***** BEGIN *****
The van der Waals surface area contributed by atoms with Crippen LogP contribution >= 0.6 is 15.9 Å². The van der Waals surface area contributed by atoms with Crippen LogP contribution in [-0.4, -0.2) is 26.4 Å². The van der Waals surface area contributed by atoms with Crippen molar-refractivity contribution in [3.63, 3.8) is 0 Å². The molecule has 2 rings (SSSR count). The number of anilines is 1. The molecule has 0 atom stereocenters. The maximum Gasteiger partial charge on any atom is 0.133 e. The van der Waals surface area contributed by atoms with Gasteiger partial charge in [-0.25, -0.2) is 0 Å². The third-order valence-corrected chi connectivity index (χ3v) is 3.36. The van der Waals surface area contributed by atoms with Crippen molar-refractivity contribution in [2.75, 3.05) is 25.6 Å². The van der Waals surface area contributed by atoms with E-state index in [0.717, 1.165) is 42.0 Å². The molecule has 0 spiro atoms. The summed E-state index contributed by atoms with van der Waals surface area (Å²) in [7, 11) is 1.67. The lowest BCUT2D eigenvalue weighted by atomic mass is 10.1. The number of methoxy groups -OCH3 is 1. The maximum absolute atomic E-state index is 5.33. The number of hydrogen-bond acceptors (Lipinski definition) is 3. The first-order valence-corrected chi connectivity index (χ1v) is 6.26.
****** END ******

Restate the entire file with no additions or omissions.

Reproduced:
The van der Waals surface area contributed by atoms with Crippen LogP contribution >= 0.6 is 15.9 Å². The van der Waals surface area contributed by atoms with Crippen LogP contribution in [-0.4, -0.2) is 26.4 Å². The van der Waals surface area contributed by atoms with Crippen molar-refractivity contribution in [3.63, 3.8) is 0 Å². The molecule has 2 rings (SSSR count). The number of anilines is 1. The molecule has 0 atom stereocenters. The maximum Gasteiger partial charge on any atom is 0.133 e. The van der Waals surface area contributed by atoms with Gasteiger partial charge in [-0.25, -0.2) is 0 Å². The third-order valence-corrected chi connectivity index (χ3v) is 3.36. The van der Waals surface area contributed by atoms with Crippen molar-refractivity contribution in [2.75, 3.05) is 25.6 Å². The van der Waals surface area contributed by atoms with E-state index in [0.717, 1.165) is 42.0 Å². The molecule has 0 spiro atoms. The summed E-state index contributed by atoms with van der Waals surface area (Å²) in [7, 11) is 1.67. The lowest BCUT2D eigenvalue weighted by atomic mass is 10.1. The number of methoxy groups -OCH3 is 1. The maximum absolute atomic E-state index is 5.33. The number of hydrogen-bond acceptors (Lipinski definition) is 3. The first-order valence-corrected chi connectivity index (χ1v) is 6.26.